A friend of mine, Tom Cape of Capablue, told me recently over coffee about this new way of thinking about users of 2nd screens during TV viewing.
As the rise of providers of 2nd screen experiences quickens a reactionary new school of thought is emerging to try to make sense of it all.
Roughly speaking the thinking is starting to group viewers into two families – Meshers and Mashers.
Meshers are folks who use tablets and other 2nd screen devices in an attempt to enhance their content viewing experience.
The act of Meshing is one to both lock and entwine the screens in a way that is complimentary and enhancing to the content being viewed.
Examples of Screen Meshing are
- Channel4’s Million Pound Drop game show where the home viewer can play along via an iPad app.
- The Zeebox platform where a content specific experience is mapped to what is being shown on the large screen in real-time via social viewing and engagement platform.
Let’s Do The Screen Mash
Mashers on the other hand are viewers who take the second screen to consume as many experiences to accomplish multiple independent tasks.
The act of Mashing is one to create a pulp of numerous independent experiences with the goal of accomplishing as many tasks as possible in parallel (multi tasking!).
An example of Screen Mashing is
- Watching TV, emailing your family about Sunday dinner, Facebooking friends about the new photo you took and Tweeting your ego state all at the same time.
Are You a Mesher or a Masher?
The $64,000 question of course is: What proportion of your addressable viewership are Mashers and what are Meshers? – a follow on is then can the viewer of one family switch (or more to the point: be coerced) between one state to another?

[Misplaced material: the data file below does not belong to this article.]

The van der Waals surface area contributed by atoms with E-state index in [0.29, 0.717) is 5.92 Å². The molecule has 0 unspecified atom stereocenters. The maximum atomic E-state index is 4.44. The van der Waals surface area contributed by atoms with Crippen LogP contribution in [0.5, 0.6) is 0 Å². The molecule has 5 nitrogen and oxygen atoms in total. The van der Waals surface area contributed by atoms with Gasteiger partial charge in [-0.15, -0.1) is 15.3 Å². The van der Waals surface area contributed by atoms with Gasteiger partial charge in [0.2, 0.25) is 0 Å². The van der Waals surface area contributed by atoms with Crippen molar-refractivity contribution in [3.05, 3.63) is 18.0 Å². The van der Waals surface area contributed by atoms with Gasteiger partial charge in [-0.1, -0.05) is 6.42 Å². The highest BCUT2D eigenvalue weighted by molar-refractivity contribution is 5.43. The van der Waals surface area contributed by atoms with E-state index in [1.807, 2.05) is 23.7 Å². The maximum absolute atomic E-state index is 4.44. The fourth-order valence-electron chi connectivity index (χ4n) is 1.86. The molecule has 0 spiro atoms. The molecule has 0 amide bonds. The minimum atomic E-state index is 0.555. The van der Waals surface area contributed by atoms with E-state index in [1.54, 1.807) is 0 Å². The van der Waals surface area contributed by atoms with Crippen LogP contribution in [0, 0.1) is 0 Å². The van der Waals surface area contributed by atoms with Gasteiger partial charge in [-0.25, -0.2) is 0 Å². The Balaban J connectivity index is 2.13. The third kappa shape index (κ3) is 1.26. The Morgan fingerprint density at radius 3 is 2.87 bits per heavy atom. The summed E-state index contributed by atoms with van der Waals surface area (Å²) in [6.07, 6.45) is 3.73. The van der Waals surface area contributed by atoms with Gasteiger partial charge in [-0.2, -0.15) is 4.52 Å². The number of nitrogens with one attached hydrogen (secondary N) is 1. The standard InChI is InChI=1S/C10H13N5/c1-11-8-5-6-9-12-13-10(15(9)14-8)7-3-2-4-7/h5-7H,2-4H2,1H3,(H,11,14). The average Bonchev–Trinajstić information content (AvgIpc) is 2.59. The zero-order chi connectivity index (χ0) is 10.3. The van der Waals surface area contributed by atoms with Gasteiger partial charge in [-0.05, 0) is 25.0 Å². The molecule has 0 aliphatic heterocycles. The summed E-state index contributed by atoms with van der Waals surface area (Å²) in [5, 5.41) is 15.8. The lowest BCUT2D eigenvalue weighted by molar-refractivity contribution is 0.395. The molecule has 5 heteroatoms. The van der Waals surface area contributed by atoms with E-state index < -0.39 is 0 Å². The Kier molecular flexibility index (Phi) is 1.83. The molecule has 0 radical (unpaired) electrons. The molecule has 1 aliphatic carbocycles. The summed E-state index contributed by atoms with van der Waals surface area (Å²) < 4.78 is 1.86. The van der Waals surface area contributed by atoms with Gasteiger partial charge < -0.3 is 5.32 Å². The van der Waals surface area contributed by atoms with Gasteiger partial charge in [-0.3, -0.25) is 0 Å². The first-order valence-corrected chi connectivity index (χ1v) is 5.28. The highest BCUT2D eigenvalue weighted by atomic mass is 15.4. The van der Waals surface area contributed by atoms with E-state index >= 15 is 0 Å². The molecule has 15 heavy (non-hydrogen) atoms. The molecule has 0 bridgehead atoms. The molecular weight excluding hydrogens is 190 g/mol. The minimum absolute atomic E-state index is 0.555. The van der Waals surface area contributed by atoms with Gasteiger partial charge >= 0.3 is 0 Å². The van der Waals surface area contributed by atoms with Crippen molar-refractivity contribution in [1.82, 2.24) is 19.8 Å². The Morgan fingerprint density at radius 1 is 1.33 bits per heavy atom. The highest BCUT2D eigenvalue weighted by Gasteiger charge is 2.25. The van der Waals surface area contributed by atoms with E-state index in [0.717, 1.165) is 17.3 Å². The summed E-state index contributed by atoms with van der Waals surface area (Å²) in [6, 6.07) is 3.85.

The answers are paramount to the definition of any second screen strategy you might employ.
For example if you have an audience primarily Meshers you have an easy road because they are already primed to use tools to extend your content experience.
On the other hand if they are Mashers you need to figure out why your audience is actively prioritising doing other things over focused consumption of your content. And then you have to decide if it’s worth beating them or joining them.
Although it’s a bit old (Summer 2011) the below graphic from a Nielsen report is strongly suggesting that the current baseline is the majority of viewers are Mashers. As such for players like Zeebox and Miso they might have a real battle on their hands getting people into Meshers.
Or maybe it’s just a case that these services didn’t really exist when this data was taken. The up tick in subscribers due to a recent Zeebox Ad campaign (generating 15k new subscribers per hour) could point to a simple awareness problem.
One thing is clear – the answer is still unknown. So, do you Mash or Mesh?
— Cameron Church